Artists tend to be finely attuned to subtle vibrations of our culture. They hear and see things, and intuitively know what needs to be amplified.Then they come out with creative, sometimes shocking interpretations that often make us realize, “Oh wow, so that’s what I’ve been sensing all this time!” I think that’s one reason for the upswell of artistic works about the commons these days. Something's going on.
This topic is very much on my mind because of ongoing collaborations with a number of American performing artists and cultural workers who see the commons as a template to creating a new future. The group’s members include the Hinterlands and PowerHouse Productions in Detroit, Michigan; the Ethics and the Common Good Project at Hampshire College; the Schumacher Center for a New Economics in Amherst, Massachusetts; Double Edge Theatre in Ashfield, Massachusetts; and the HowlRound Theatre Commons team in Boston.
The Arts, Culture and Commoning working group is interested in using commons-based approaches “to transform the landscape of arts and culture toward equity, abundance, and interdependence as part of a social movement engaged in and in conversation with this urgent moment. Cooperation, collaboration, mutuality, and co-creation bring us together.”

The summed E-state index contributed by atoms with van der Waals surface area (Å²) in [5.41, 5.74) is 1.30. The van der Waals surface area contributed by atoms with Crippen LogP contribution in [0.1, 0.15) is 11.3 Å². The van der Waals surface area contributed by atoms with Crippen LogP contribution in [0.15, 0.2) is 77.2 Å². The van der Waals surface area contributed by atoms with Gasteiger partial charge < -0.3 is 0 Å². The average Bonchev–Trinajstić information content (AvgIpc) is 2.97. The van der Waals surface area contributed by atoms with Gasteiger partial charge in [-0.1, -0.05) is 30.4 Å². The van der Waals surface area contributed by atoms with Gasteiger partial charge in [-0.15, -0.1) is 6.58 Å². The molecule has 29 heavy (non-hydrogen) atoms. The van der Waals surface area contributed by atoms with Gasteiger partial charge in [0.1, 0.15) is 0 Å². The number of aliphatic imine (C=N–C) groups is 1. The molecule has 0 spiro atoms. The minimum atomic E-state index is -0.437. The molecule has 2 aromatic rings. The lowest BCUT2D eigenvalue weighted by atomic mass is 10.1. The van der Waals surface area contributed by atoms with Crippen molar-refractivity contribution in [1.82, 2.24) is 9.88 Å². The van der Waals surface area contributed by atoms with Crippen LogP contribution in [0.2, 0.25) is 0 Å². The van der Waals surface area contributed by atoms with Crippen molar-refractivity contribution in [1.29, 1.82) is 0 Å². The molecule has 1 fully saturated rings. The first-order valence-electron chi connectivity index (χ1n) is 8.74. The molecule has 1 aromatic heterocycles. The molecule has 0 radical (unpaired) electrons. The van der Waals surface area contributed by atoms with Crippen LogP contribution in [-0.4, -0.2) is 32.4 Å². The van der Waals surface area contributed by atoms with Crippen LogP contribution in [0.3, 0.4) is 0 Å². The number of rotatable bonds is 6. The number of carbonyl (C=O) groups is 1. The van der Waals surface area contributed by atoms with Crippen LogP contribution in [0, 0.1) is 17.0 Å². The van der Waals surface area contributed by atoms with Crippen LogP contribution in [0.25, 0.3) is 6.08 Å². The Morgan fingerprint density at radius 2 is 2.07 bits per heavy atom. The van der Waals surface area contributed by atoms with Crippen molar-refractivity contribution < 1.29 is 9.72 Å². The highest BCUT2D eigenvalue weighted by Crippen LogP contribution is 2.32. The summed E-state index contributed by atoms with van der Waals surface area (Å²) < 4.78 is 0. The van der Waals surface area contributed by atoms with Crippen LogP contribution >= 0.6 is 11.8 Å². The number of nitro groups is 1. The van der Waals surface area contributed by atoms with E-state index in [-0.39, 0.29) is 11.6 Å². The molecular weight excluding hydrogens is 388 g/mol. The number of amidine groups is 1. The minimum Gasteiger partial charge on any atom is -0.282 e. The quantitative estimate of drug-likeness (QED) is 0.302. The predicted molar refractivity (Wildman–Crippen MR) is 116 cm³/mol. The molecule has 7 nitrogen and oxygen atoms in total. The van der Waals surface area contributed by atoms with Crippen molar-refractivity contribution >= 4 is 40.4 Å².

The group recently released a statement explaining its vision and ambitions. One paragraph reads:
“It is our belief that art can and must play a significant role in shaping culture….Art and artists play an important role in helping people process and grieve inevitable collapses of our current systems and institutions in a culture of disempowerment, disconnection, isolation, disembodiment, distraction, and anxiety. Art is a powerful antidote as a force for social cohesion, embodiment, sustainability, and mutuality. Art catalyzes imagination, creativity, and cooperation in any culture, informing the character of social, economic, and political realities. In recognition of the destructive nature of capitalism, we seek to make art that questions the prevailing capitalist framework and looks to the commons for alternative forms.”